We have no certain accounts of the number of young which the tigress brings forth, but it is said The produces four or five at a time. Though furious at all times, upon this occasion her, ferocity is encreased. If she be robbed of her young, enraged, the pursues her spoiler, who is said sometimes to escape, with a part, by the following device. He first drops one of her cubs, which she carries back to her den, and again returns to the pursuit; he then drops another, with which she runs to her den as with the former, when the plunderer often gets off with the remainder before her return. If she be robbed of all her young, she becomes desperate, boldly approaching the towns, where she commits incredible slaughter.
The skin of the tiger is much esteemed all over the east, especially in China, where the mandarins cover their seats of justice with it, but in Europe, those of the panther and leopard, are held in much greater estimation. Here, it derives no value from the difficuity of obtaining it, and the honour derived from its conquest.
The Indians sometimes eat the Aleth of this animal, though they do not look upon it as a delicacy.
The chariot of Bacchus is represented in ancient mythology as drawn by tigers; and tigers are some. times seen at the feet of the bacchanals. It is emblematic of the fury with which they are agitated.
HINTS RESPECTING THE CHINESE LANGUAGE. It is not a little curious to trace the circumstances that may affect the language of a particular people, and produce a diversity in the modes of expressing their ideas.
The kingdom of China has subsisted as a separate state for a greater number of years than any other that we know of on the globe. The customs of that people, and the political institutions of their empire, have changed less than those of any other nation. These, therefore, must have had a more lasting, and consequently a stronger influence over the minds of the people than is to be expected any where else.
From these considerations we are to expect that the peculiarities of expression, necessarily arising from the mode of writing adopted by them, will have a greater influence over their mode of thinking and oral expression, than among nations that have knows the use of written characters for a shorter time.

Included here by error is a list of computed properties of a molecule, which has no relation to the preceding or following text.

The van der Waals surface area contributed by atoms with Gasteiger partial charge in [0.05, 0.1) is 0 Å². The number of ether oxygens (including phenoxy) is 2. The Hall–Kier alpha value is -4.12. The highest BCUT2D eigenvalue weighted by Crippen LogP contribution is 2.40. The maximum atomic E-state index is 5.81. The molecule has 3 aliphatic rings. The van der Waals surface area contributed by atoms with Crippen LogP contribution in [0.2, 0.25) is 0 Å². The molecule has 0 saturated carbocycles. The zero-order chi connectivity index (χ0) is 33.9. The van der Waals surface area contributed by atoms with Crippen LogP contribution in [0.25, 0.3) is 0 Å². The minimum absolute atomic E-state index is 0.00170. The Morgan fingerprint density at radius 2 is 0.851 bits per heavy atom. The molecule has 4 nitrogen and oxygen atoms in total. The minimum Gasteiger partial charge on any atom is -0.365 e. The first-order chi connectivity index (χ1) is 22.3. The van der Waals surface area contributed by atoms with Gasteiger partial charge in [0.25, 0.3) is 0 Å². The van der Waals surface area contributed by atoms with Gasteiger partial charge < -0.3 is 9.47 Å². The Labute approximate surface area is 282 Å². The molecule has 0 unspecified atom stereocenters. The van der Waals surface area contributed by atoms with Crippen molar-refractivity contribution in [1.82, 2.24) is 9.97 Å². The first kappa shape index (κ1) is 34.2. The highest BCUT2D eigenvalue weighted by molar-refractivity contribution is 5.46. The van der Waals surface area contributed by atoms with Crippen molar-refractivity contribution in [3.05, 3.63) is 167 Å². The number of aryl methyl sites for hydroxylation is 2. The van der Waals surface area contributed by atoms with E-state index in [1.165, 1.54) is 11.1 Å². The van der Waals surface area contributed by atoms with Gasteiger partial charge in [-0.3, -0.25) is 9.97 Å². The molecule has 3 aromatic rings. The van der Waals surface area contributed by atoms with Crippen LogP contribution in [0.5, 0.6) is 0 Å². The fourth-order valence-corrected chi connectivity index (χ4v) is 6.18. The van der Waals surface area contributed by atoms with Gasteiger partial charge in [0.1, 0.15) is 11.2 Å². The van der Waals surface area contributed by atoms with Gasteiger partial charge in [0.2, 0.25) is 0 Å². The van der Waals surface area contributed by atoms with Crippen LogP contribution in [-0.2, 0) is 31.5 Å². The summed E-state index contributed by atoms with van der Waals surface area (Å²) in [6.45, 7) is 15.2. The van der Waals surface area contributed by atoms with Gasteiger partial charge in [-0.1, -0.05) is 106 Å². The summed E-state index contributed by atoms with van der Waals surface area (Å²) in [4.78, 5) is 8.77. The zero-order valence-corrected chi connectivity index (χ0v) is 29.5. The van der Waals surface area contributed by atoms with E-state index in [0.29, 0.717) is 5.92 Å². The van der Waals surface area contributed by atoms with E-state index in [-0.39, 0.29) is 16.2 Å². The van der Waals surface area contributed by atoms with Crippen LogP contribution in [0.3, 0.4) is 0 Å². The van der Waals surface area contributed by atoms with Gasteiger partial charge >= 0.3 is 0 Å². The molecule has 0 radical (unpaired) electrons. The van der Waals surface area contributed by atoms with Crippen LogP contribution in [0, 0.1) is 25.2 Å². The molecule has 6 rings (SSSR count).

Every person knows that the written language of China, is extremely different from that of Europe. In China the use of alphabetical letters is unknown. Every word has a distinct character to denote it, and of course it is a talk of extreme difficulty to acquire. a facility in the art of writing there,
To diminish the immense multiplicity of words, "many curious devices must have been adopted, which
we in Europe can scarcely form an idea of. Many words which we find extremely convenient for con
necting and modifying the meaning of nouns and verbs will be suppressed in writing; and a scope will thus be given to the imagination of the reader to supply these, with which we are entirely unacquainted. What effect this will have upon the general phraseology of the people it would be curious to trace, though it must be a matter of nice and difficult investigation.
Even European languages, in which every oral word that is employed admits of being reduced to 'writing, with the utmost facility, afford examples of the total suppression of some parts of speech in one language, which are deemed essentially necessary in
another. In Latin, for example, the word bomo, denotes, alike, what, in English, would be expressed by man in general, by a man, or the man, as in these phrases : “ man is the most sagacious animal on this globe ;" a man came to me from the city;" "the -man who came from the city was a fool.” Yet those who are acquainted with Latin think they perceive no want here, while those who write in English
would think their meaning could only be guessed at if they wanted any of these words : In like manner, the written Hebrew language has no vowels, though we would think that our written language would be totally unintelligible without them.
But in the Chinese written language, the suppression of words, for the reasons already given, must be much more common than in European languages.